The Eucharist should not be used to punish


To the Editor:

The vote two weeks ago by the U.S. bishops on whether to proceed with drafting a document on the Eucharist that could potentially result in the withholding of Communion from some political leaders is saddening. I find nowhere in the Catechism where access to the Eucharist may be used as a means of punishment. In my experience, the sacrament offers freedom from the politics of contention that binds all of us. My conscience is formed in private, pastoral settings and through the sacrament of reconciliation, not by public policy. Our leaders, of every stripe, should receive the same grace. The practice of the last three popes and all but a few of the world’s bishops bears this out.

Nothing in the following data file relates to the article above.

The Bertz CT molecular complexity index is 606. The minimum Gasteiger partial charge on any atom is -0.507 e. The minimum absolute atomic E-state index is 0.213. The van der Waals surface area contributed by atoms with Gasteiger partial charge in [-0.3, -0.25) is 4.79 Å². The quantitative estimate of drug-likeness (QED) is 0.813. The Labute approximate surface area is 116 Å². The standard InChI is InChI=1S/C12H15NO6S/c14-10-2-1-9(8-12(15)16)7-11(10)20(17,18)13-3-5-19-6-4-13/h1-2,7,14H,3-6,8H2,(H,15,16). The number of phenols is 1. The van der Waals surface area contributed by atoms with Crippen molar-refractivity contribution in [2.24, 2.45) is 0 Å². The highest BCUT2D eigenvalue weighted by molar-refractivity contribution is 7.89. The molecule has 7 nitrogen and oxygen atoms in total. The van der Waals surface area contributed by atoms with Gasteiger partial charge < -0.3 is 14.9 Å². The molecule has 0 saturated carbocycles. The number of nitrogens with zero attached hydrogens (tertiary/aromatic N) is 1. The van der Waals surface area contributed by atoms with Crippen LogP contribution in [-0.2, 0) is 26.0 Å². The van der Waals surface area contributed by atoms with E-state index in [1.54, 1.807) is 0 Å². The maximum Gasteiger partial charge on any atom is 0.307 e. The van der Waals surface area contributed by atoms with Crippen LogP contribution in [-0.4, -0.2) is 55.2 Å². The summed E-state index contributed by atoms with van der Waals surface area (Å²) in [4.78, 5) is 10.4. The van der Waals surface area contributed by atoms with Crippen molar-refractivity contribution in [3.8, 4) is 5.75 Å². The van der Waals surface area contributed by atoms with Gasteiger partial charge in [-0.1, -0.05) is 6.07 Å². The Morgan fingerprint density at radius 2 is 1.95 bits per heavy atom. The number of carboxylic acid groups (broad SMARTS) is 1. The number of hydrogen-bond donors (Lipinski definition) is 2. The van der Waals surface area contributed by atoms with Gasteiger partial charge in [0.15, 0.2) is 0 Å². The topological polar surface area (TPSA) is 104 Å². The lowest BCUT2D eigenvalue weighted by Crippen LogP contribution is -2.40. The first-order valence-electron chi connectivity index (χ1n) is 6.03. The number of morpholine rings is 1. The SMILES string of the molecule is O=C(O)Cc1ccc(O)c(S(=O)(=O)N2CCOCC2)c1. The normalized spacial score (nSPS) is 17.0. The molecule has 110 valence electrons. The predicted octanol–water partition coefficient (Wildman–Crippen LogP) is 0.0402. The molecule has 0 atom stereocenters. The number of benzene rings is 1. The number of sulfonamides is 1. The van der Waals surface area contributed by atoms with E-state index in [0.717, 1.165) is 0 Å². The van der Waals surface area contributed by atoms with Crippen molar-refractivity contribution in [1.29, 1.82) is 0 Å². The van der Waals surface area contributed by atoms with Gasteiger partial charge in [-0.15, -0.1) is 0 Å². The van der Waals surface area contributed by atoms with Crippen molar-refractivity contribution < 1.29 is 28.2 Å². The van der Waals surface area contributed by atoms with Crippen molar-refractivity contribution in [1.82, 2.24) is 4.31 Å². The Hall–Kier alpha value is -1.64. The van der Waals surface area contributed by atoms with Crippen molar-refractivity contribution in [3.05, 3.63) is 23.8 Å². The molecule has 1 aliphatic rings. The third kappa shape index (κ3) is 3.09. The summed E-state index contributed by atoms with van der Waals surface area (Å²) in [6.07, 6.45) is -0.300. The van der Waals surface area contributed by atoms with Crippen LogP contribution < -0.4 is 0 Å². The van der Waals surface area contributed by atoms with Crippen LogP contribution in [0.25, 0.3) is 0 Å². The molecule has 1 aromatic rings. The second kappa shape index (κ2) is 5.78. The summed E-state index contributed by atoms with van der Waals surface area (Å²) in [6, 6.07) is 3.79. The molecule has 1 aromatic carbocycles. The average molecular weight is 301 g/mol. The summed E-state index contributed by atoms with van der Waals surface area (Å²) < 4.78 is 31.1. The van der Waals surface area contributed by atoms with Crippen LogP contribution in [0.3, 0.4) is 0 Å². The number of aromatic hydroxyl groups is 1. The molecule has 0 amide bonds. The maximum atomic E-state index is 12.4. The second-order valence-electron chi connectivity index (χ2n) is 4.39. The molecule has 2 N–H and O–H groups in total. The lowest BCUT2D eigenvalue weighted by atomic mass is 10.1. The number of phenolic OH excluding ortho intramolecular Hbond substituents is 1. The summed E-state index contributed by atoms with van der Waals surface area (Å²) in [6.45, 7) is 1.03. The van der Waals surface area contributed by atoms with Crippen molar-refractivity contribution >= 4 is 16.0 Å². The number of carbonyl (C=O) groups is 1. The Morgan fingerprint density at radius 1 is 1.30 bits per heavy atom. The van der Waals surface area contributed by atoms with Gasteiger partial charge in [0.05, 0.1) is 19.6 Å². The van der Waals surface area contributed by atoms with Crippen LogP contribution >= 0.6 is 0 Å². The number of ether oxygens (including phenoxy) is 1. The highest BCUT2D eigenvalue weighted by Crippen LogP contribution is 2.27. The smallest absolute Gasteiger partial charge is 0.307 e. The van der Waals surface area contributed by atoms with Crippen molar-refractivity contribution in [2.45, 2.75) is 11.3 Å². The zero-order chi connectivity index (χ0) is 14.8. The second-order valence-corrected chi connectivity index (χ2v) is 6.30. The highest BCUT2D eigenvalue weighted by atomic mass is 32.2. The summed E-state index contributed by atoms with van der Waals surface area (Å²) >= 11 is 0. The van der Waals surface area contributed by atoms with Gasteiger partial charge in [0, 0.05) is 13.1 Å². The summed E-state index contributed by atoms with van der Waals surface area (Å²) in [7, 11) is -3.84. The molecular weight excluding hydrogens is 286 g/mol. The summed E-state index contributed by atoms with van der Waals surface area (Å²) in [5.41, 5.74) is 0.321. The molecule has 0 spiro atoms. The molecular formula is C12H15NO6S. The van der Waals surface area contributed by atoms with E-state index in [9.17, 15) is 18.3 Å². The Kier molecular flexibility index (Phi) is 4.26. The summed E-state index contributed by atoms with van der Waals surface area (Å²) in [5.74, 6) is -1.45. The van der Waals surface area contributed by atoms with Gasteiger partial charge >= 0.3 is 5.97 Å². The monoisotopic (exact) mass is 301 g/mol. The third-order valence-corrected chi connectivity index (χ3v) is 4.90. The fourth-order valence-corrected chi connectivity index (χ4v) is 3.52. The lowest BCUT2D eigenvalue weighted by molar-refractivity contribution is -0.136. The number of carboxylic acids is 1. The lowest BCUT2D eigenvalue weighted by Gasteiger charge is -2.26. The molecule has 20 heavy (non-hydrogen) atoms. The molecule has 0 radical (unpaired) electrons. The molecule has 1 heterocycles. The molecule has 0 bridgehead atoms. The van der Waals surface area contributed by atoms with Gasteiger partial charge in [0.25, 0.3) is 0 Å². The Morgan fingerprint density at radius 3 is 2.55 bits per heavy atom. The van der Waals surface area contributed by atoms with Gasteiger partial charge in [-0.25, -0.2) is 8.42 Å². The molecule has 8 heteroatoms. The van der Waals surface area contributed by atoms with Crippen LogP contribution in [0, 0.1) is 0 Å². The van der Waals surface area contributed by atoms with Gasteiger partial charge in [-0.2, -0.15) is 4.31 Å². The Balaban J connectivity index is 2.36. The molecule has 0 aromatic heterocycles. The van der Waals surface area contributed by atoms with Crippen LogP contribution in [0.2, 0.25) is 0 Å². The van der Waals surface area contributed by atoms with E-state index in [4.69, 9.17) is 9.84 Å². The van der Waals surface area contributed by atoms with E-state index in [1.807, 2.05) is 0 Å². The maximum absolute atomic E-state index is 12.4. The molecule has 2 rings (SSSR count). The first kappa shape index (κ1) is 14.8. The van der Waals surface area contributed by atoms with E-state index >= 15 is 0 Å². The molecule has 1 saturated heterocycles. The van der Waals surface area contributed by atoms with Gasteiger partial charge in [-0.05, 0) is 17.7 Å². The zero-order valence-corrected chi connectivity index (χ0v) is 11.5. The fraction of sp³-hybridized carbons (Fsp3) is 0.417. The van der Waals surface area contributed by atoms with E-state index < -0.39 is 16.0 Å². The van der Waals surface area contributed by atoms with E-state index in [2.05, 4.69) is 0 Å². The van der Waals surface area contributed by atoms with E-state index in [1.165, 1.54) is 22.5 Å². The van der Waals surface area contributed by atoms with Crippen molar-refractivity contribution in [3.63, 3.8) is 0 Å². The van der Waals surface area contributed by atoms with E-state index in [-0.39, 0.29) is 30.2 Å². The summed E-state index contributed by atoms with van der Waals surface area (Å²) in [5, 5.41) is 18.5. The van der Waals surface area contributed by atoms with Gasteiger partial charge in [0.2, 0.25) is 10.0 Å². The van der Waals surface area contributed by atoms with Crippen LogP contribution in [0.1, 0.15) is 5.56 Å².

The past three decades have shown Catholics that any moral high ground we might claim is built on sand — for politicians, for bishops, and for us all. Humility can be a helpful guide here. The Eucharist is not a weak and fragile tool to be controlled or wielded, even by church leaders, but an explosive power to be unleashed in all our hearts and in the world.

Ric Smith


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